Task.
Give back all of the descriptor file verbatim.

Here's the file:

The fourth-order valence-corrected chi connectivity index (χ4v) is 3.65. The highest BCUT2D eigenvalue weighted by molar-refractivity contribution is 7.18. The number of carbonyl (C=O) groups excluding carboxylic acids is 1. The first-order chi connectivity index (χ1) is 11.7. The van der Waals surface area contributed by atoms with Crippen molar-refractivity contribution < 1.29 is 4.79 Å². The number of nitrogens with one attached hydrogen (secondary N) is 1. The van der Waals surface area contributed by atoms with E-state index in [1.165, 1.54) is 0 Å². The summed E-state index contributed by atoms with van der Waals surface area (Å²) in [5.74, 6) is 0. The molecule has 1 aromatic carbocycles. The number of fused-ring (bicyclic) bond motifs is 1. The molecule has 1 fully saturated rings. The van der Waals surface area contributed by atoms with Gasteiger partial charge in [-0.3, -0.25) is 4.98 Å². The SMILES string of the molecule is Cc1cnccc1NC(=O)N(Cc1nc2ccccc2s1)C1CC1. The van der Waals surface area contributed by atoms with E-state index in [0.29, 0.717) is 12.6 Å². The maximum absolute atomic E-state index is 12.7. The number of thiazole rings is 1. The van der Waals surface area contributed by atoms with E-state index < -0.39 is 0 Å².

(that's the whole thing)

The fourth-order valence-corrected chi connectivity index (χ4v) is 3.65. The highest BCUT2D eigenvalue weighted by molar-refractivity contribution is 7.18. The number of carbonyl (C=O) groups excluding carboxylic acids is 1. The first-order chi connectivity index (χ1) is 11.7. The van der Waals surface area contributed by atoms with Crippen molar-refractivity contribution < 1.29 is 4.79 Å². The number of nitrogens with one attached hydrogen (secondary N) is 1. The van der Waals surface area contributed by atoms with E-state index in [1.165, 1.54) is 0 Å². The summed E-state index contributed by atoms with van der Waals surface area (Å²) in [5.74, 6) is 0. The molecule has 1 aromatic carbocycles. The number of fused-ring (bicyclic) bond motifs is 1. The molecule has 1 fully saturated rings. The van der Waals surface area contributed by atoms with Gasteiger partial charge in [-0.3, -0.25) is 4.98 Å². The SMILES string of the molecule is Cc1cnccc1NC(=O)N(Cc1nc2ccccc2s1)C1CC1. The van der Waals surface area contributed by atoms with E-state index in [0.29, 0.717) is 12.6 Å². The maximum absolute atomic E-state index is 12.7. The number of thiazole rings is 1. The van der Waals surface area contributed by atoms with E-state index < -0.39 is 0 Å².